times when Dvo?·k might benefit from a little more, at least, of
Jan·?ek’s extraordinary dramatic concision, it would take a harder heart
than mine to eschew the luxuriance on offer both in score and performance.
Crucially, staging and performance interacted so that the contrast between
worlds on stage intensified that in the pit, and vice versa.

Camilla Nylund shone in the title role. At times, especially during the
first act, one might have wondered whether her voice would prove to have the
necessary heft, but it did, and Nylund proved herself an accomplished actress
into the bargain. Bryan Hymel may not be the most exciting of singers; the
voice is not especially variegated. However, he proved dependable, and often a
great deal more, the final duet as moving as one could reasonably expect. Alan
Held was everything a VodnÌk should be: baleful, threatening, sincere, and yet
perhaps not quite. The Spirit of the Lake may well have his own agenda — and
certainly did here. Agnes Zwierko played the witch Jeûibaba with wit, menace,
and a fine sense of hypocrisy that brought the closed environments of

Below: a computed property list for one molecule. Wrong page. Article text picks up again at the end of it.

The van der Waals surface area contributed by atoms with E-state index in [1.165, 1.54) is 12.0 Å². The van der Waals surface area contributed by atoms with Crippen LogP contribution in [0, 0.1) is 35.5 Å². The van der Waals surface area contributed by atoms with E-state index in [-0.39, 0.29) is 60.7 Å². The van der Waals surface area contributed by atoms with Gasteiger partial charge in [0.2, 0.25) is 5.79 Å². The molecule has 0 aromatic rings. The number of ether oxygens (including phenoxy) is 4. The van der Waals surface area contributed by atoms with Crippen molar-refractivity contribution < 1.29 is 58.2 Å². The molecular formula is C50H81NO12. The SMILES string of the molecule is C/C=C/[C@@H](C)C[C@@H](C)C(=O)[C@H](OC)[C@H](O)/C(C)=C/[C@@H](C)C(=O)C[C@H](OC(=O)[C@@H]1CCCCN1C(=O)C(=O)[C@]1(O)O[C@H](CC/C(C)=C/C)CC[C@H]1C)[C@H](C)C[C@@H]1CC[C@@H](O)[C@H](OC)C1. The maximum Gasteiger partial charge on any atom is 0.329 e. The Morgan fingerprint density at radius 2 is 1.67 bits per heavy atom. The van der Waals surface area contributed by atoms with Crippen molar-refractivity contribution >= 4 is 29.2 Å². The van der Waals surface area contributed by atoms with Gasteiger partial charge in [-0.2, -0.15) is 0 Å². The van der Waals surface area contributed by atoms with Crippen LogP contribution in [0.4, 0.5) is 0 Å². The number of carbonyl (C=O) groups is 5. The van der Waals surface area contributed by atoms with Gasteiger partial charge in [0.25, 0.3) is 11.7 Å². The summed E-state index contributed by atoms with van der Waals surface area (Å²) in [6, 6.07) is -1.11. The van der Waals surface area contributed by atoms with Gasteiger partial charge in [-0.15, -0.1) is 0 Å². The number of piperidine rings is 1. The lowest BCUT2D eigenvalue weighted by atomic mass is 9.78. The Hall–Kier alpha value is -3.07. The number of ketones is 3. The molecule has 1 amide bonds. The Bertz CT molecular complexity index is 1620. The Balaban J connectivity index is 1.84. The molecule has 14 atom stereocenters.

Jan·?ek’s dramas to mind. The four Jette Parker Young Artists
participating, nymphs Anna Devin, Madeleine Perard, and Justina Gringyte, and
Huntsman Daniel Grice all acquitted themselves with glowing colours. Indeed,
Grice’s solo, enveloped by miraculous Freisch¸tz-like horns from
the orchestra, movingly evoked a world of lost or never-existent woodland
innocence. Last but not least, Petra Lang’s Foreign Princess emerged, like
Wagner’s Ortrud, as in some respects the most truthful, as well as the most
devious, character of all. Splendidly sung and acted, Lang’s was a
performance truly to savour. But then, this was a performance as a whole that
was far more than the sum of its parts, a triumphant return to form for Covent
Garden with its first ever staging of the work.

Mark Berry

image_description=Camilla Nylund as Rusalka [Photo by Clive Barda/ROH]
product_title=AntonÌn Dvo?·k: Rusalka
product_by=Rusalka: Camilla Nylund; Foreign Princess: Petra Lang; Prince: Bryan Hymel; Jeûibaba: Agnes Zwierko; VodnÌk: Alan Held; Huntsman: Daniel Grice; Gamekeeper: Gyula Orendt; Kitchen Boy: Ilse Eerens; Wood Nymphs: Anna Devin, Justina Gringyte, Madeleine Pierard; Mourek: Claire Talbot. Directors: Jossi Wieler, Sergio Morabito; Revival Director: Samantha Seymour; Set Designs: Barbara Ehnes; Costumes: Anja Rabes; Lighting: Olaf Freese; Video Designs: Chris Kondek; Choreography: Altea Garrido. Royal Opera Chorus (chorus master: Renato Balsadonna); Orchestra of the Royal Opera House/ Yannick NÈzet-Seguin (conductor). Royal Opera House, Covent Garden, London, Monday 27 February 2012.
product_id=Above: Camilla Nylund as Rusalka

Photos by Clive Barda/ROH